US Secretary of State and IAEA Head Talk Non-Proliferation

IAEa Director General Mohamed ElBaradei and US Secretary of State Dr. Condoleezza Rice in Washington, 24 May 2006. (Photo: US Department of State)

Non-proliferation was the focus of talks between IAEA Head Dr. Mohamed ElBaradei and US Secretary of State Dr. Condoleezza Rice in Washington yesterday. At the heart of discussions: Iran, the recent US-India deal and new approaches to contain sensitive nuclear technology.

The Director General met with Dr. Rice as part of a two-week visit to the US.

On Iran: Discussions focused "on ways and means" for Iran to heed the call of the international community that it "build confidence" in the peaceful nature of its nuclear program, Dr. ElBaradei said.

"I believe that it´s very important for Iran to take whatever measures required for the international community to have confidence that its program is peaceful in nature. I believe also it´s very important that Iran goes back to the negotiating table with the Europeans," Dr. ElBaradei said.

"My preferred solution, obviously, to the Iranian issue, is a negotiated solution," the IAEA chief said.

On the India-US Agreement on nuclear cooperation, Dr. ElBaradei said that for him, "this is a win-win agreement and I hope it will be also for Congress." Speaking with Dr. Rice, the IAEA chief said he hoped the deal could "make sure that India becomes a partner in the non-proliferation framework."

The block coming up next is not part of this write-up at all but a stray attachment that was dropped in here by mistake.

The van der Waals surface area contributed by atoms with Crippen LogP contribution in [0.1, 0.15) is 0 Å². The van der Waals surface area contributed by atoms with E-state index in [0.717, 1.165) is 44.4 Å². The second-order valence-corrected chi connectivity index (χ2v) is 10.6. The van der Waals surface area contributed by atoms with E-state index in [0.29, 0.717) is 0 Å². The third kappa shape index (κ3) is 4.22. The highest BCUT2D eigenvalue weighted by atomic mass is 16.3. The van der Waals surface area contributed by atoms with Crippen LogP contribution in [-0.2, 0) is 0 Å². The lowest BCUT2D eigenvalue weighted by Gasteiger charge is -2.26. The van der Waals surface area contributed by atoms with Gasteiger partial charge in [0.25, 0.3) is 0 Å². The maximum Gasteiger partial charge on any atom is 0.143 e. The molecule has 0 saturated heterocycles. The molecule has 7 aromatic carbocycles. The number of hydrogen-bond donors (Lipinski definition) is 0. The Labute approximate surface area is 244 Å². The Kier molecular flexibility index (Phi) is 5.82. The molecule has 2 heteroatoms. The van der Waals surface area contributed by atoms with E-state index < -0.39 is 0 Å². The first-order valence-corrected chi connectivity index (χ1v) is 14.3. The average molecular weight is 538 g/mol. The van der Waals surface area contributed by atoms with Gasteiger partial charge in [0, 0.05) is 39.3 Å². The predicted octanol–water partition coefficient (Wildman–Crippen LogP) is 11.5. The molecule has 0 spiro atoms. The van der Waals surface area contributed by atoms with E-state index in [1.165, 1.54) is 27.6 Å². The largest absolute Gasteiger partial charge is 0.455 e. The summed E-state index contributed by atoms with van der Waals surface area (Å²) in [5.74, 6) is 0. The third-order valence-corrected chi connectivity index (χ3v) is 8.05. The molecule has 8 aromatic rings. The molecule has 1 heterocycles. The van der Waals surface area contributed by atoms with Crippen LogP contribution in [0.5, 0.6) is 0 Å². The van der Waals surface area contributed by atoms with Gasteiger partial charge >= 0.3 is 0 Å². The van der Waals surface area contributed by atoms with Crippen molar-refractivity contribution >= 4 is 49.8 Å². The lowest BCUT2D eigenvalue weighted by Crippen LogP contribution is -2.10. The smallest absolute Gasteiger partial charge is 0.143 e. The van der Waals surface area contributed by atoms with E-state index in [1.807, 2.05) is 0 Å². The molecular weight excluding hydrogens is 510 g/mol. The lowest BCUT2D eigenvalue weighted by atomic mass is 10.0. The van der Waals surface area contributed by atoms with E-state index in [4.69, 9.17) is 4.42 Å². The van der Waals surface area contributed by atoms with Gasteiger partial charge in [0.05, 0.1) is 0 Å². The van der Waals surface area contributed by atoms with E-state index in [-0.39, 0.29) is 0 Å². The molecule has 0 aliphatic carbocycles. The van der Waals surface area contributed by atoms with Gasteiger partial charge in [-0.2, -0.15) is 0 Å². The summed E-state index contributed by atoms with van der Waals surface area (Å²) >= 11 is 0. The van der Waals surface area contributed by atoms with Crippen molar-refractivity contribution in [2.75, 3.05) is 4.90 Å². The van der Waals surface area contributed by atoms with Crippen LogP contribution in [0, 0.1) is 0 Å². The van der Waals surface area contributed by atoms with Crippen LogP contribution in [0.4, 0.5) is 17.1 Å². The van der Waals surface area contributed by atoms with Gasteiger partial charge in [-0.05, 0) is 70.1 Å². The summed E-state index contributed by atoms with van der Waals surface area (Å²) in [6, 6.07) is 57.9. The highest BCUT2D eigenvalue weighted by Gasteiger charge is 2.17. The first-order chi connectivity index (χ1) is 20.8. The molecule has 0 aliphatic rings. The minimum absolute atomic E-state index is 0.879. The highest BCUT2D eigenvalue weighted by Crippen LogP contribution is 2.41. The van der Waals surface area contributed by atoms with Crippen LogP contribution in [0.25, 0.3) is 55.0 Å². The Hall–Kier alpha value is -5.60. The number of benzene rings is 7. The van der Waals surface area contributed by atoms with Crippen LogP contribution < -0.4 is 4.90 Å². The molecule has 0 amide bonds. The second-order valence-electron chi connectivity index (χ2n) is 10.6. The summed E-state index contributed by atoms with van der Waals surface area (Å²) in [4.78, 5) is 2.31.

On New Approaches to Sensitive Nuclear Technology: Dr. Rice thanked Dr. ElBaradei for work on "some innovative non-proliferation ideas like fuel assurances that would allow the proliferation risks associated with civil nuclear programs to be minimized."

Dr. ElBaradei said the Agency was "trying to look at the big picture in making sure that we have innovative measures to ensure that sensitive proliferation technology, like enrichment or reprocessing is contained".

Five approaches to strengthen controls over sensitive nuclear materials and technologies of proliferation concern were outlined in a report circulated at the May 2005 Review Conference of the Nuclear Non-Proliferation Treaty. See Story Resources for more.

Last update: 13 November 2014